(From the National Interest)
By Andrew S. Erickson
Yesterday’s Beijing V-Day parade addressed multiple audiences. Among them, clearly—the U.S. Navy, the U.S. military writ large and their regional allied and partner counterparts. After years of foreign speculation and surprising skepticism about an anti-ship ballistic missile (ASBM), China has for the first time officially revealed two variants: the DF-21D and DF-26.
There were other hardware firsts, with DF-16 medium-range ballistic missile (MRBM) and YJ-12 anti-ship cruise missile (ASCM) also revealed for the first time (the latter an air-launched missile on a display truck for parading purposes). The DF-5B ICBM officially confirmed as a “MIRV-ed nuclear missile” (分导核导弹), with multiple independently targetable reentry vehiclesthat can greatly complicate its intercept by ballistic missile defenses. What makes these displays particularly significant: all the missiles on parade are currently in PLA service. That explains why China’s DF-41 ICBM and YJ-18 ASCM were nowhere to be found—they are not yet deployed. Otherwise, by raising concerns without demonstrating credible capabilities, China would risk reaping “the onus without the bonus.” A tremendous non-hardware-related announcement provided greater context: Xi Jinping’s statement in his speech at the parade, “I announce that China will reduce military personnel numbers by 300,000.” But what is arguably most significant in hardware terms is that Beijing used this high-profile occasion to reveal not one but two different ASBMs—both already deployed by China’s Second Artillery Force (SAF).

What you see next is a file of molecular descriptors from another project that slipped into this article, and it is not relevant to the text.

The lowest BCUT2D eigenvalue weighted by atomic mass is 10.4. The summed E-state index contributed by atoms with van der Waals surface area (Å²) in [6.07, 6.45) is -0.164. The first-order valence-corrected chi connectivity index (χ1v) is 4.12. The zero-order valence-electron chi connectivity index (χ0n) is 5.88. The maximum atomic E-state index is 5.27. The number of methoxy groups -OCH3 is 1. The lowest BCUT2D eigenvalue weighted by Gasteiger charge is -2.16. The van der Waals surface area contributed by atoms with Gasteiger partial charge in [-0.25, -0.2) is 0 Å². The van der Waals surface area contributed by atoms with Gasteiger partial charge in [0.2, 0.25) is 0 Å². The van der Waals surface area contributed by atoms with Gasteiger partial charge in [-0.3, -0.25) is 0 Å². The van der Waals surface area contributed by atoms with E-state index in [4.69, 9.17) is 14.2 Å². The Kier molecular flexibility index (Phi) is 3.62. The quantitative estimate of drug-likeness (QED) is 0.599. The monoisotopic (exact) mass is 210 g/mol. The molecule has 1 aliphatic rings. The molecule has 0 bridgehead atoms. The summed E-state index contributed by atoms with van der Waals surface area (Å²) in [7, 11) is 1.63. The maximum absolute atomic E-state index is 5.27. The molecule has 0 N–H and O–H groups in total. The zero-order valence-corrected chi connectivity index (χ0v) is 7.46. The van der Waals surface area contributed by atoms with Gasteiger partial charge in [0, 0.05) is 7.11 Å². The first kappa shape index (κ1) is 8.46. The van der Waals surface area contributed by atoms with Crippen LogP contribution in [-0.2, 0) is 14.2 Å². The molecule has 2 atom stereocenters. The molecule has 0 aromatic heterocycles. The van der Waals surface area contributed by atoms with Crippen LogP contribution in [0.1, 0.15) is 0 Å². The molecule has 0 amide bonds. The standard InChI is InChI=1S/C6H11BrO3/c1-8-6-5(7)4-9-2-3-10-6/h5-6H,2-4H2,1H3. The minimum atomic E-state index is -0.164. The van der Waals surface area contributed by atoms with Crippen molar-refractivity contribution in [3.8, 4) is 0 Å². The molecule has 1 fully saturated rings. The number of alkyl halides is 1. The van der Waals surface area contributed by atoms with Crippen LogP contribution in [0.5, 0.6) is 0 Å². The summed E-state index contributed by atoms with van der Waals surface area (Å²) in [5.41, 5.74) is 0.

Debuting Two New ASBMs Unmistakably
There was nothing subtle about the parade or its showcasing of Chinese military hardware. First, precise details of the weapons showcased and their formations were available on the Internet several days before the big event. Second, all major missiles had large English-language designators stenciled in bright white—even the most ophthalmologically challenged foreign observes could not possibly miss the deterrent message.
The parade, together with official commentary, remains available on YouTube, and from behind China’s Great Firewall for those who can’t access such foreign social media. As official Chinese-language commentary streamed on the state television channel CCTV-1, and sixteen DF-21D MRBMs rolled by in precise formation on their transporter-erector-launchers (TELs), the missile was described as an “assassin’s mace weapon” (杀手锏武器) with the ability to strike “targets on water” (水面目标). The set of sixteen DF-21Ds was further described as the “Conventional Missile Second Formation. DF-21D, road mobile anti ship ballistic missile, the assassin’s mace for maritime asymmetric warfare” (常规导弹第二方队, DF21丁是打击舰船目标的路基弹道导弹, 是我军海上非对称作战的杀手锏武器). The DF-21Ds appeared to have a longer, pointier nose cap than the DF-21C variants displayed in the previous parade. Read more